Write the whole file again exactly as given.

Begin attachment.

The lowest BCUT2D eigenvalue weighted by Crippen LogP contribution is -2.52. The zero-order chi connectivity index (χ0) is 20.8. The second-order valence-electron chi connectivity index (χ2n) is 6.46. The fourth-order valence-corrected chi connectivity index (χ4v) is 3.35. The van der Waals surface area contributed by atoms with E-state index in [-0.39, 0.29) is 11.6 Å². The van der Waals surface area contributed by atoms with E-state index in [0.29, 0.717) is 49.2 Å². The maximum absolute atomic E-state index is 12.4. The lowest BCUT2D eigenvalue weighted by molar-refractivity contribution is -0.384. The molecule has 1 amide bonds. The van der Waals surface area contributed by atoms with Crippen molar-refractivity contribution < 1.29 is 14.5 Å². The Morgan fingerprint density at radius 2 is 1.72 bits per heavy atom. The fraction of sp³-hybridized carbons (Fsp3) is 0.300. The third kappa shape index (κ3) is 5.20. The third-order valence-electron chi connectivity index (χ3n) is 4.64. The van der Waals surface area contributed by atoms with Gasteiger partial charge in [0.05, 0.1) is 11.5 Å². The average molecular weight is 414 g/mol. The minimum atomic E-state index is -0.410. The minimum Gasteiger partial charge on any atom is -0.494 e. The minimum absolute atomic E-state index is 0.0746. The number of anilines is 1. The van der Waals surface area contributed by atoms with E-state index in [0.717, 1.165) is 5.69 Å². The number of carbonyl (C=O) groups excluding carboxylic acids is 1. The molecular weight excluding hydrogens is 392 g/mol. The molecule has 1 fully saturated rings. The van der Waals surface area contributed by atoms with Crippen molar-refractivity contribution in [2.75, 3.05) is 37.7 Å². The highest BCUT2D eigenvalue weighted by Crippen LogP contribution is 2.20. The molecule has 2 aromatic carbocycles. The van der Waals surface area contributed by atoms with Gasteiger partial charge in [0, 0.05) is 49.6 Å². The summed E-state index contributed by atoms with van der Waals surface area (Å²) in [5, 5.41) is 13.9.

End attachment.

The lowest BCUT2D eigenvalue weighted by Crippen LogP contribution is -2.52. The zero-order chi connectivity index (χ0) is 20.8. The second-order valence-electron chi connectivity index (χ2n) is 6.46. The fourth-order valence-corrected chi connectivity index (χ4v) is 3.35. The van der Waals surface area contributed by atoms with E-state index in [-0.39, 0.29) is 11.6 Å². The van der Waals surface area contributed by atoms with E-state index in [0.29, 0.717) is 49.2 Å². The maximum absolute atomic E-state index is 12.4. The lowest BCUT2D eigenvalue weighted by molar-refractivity contribution is -0.384. The molecule has 1 amide bonds. The van der Waals surface area contributed by atoms with Crippen molar-refractivity contribution < 1.29 is 14.5 Å². The Morgan fingerprint density at radius 2 is 1.72 bits per heavy atom. The fraction of sp³-hybridized carbons (Fsp3) is 0.300. The third kappa shape index (κ3) is 5.20. The third-order valence-electron chi connectivity index (χ3n) is 4.64. The van der Waals surface area contributed by atoms with Gasteiger partial charge in [0.05, 0.1) is 11.5 Å². The average molecular weight is 414 g/mol. The minimum atomic E-state index is -0.410. The minimum Gasteiger partial charge on any atom is -0.494 e. The minimum absolute atomic E-state index is 0.0746. The number of anilines is 1. The van der Waals surface area contributed by atoms with E-state index in [0.717, 1.165) is 5.69 Å². The number of carbonyl (C=O) groups excluding carboxylic acids is 1. The molecular weight excluding hydrogens is 392 g/mol. The molecule has 1 fully saturated rings. The van der Waals surface area contributed by atoms with Crippen molar-refractivity contribution in [2.75, 3.05) is 37.7 Å². The highest BCUT2D eigenvalue weighted by Crippen LogP contribution is 2.20. The molecule has 2 aromatic carbocycles. The van der Waals surface area contributed by atoms with Gasteiger partial charge in [0, 0.05) is 49.6 Å². The summed E-state index contributed by atoms with van der Waals surface area (Å²) in [5, 5.41) is 13.9.